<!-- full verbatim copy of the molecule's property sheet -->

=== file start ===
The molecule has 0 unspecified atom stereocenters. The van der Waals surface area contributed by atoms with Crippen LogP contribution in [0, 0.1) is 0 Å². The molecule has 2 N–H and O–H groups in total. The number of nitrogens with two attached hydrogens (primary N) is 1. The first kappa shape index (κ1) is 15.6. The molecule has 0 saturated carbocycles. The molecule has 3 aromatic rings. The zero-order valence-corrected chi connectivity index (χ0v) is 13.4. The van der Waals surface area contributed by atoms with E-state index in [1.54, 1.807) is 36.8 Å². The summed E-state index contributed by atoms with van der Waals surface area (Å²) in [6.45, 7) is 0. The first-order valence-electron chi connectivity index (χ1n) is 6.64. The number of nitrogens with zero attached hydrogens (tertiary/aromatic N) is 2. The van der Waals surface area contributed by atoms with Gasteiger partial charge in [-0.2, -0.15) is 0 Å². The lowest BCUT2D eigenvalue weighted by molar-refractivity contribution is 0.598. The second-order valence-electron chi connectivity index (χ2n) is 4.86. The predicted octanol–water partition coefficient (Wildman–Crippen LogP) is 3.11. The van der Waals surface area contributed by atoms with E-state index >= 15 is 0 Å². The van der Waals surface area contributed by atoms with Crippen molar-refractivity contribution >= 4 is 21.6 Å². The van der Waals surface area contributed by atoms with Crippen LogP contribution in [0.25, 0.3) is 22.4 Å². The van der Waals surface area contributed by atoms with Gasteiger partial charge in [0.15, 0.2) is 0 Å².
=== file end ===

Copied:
The molecule has 0 unspecified atom stereocenters. The van der Waals surface area contributed by atoms with Crippen LogP contribution in [0, 0.1) is 0 Å². The molecule has 2 N–H and O–H groups in total. The number of nitrogens with two attached hydrogens (primary N) is 1. The first kappa shape index (κ1) is 15.6. The molecule has 0 saturated carbocycles. The molecule has 3 aromatic rings. The zero-order valence-corrected chi connectivity index (χ0v) is 13.4. The van der Waals surface area contributed by atoms with E-state index in [1.54, 1.807) is 36.8 Å². The summed E-state index contributed by atoms with van der Waals surface area (Å²) in [6.45, 7) is 0. The first-order valence-electron chi connectivity index (χ1n) is 6.64. The number of nitrogens with zero attached hydrogens (tertiary/aromatic N) is 2. The van der Waals surface area contributed by atoms with Gasteiger partial charge in [-0.2, -0.15) is 0 Å². The lowest BCUT2D eigenvalue weighted by molar-refractivity contribution is 0.598. The second-order valence-electron chi connectivity index (χ2n) is 4.86. The predicted octanol–water partition coefficient (Wildman–Crippen LogP) is 3.11. The van der Waals surface area contributed by atoms with E-state index >= 15 is 0 Å². The van der Waals surface area contributed by atoms with Crippen molar-refractivity contribution >= 4 is 21.6 Å². The van der Waals surface area contributed by atoms with Crippen LogP contribution in [0.25, 0.3) is 22.4 Å². The van der Waals surface area contributed by atoms with Gasteiger partial charge in [0.15, 0.2) is 0 Å².